As a teenager, Sandy Liddy Bourne wanted nothing to do with politics. After all, her father, Nixon aide G. Gordon Liddy, spent more than 52 months in prison for his part in the Watergate burglary. But all that changed on June 11, 1993, when Marine Gunnery Sgt. Dale Fredericks, a close family friend, was murdered by a carjacker in Fairfax County, Va. Bourne and her husband, Bryan, a master sergeant who served in the President’s Marine Band with Fredericks, were shaken. But when the accused killer received two life sentences with a chance for parole after 25 years, Bourne changed her mind about politics, and she is running as a Republican for the Virginia House of Delegates.

If elected to represent suburban Fairfax County, where she lives with her husband and their three children—sons Daniel, 7, and Sean, 6, and daughter Rebecca, 4—Bourne, 36, plans to advocate tougher sentences for violent crimes. “Our world is out of control,” she says, “and I don’t want to lose any more friends.”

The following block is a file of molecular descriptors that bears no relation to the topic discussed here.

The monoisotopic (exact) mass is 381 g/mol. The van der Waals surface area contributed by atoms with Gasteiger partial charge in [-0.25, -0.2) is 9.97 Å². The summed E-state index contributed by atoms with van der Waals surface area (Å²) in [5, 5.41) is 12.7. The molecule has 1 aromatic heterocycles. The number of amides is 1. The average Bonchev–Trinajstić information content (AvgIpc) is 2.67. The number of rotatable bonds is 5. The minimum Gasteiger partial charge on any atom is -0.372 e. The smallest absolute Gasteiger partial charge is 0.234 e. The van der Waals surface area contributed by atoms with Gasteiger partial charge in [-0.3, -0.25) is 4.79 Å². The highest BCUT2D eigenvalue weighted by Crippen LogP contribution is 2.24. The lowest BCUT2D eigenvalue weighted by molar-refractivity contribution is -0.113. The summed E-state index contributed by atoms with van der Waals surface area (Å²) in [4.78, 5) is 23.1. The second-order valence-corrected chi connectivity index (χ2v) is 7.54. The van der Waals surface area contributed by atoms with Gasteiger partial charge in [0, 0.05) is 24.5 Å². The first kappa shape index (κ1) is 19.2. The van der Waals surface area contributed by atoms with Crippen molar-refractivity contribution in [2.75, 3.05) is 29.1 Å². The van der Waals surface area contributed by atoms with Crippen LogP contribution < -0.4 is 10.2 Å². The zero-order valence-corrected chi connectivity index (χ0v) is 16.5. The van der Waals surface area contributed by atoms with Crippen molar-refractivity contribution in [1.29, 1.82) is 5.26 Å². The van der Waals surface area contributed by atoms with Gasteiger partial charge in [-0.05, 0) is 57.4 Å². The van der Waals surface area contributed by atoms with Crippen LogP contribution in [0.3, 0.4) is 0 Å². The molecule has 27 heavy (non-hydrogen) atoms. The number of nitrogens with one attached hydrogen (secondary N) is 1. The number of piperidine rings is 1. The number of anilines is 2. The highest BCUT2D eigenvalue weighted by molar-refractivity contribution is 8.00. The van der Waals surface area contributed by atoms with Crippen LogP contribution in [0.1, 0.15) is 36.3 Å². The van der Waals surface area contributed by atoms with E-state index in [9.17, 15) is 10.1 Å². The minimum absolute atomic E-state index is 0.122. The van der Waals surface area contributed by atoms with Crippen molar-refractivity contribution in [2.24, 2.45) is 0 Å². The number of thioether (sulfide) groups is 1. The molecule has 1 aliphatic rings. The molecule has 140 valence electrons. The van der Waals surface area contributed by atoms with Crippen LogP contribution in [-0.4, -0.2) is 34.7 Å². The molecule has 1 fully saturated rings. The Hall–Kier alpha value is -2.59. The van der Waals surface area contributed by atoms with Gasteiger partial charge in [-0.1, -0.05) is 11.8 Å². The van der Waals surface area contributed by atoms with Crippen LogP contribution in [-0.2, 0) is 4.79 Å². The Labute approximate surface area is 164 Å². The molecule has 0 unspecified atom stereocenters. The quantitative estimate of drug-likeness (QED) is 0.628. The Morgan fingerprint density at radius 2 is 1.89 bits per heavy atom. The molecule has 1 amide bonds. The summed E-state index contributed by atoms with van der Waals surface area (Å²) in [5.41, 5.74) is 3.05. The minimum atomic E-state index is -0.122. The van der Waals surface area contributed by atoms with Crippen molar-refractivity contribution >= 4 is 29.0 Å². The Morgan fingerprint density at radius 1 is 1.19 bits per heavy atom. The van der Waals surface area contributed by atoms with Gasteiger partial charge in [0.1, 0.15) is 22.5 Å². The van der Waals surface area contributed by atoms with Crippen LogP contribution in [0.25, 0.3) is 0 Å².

Though Liddy has used his syndicated radio show to promote his daughter’s effort, he plays down any role in the campaign. “What I mostly do is stuff envelopes and put stamps on them,” he says.

Bourne’s opponent, two-term Democratic incumbent Linda “Toddy” Puller, 50, has her own illustrious name. Her late father-in-law Lewis “Chesty” Puller was a legendary, much-decorated general in the Marine Corps. Her husband, Lewis Jr., won the Pulitzer Prize for his Vietnam War memoir Fortunate Son and committed suicide in 1994. A popular legislator, Puller is ignoring the hype surrounding her opponent. “I’m going to do exactly the same thing I’ve always done,” she says, “I’m going to work very hard.”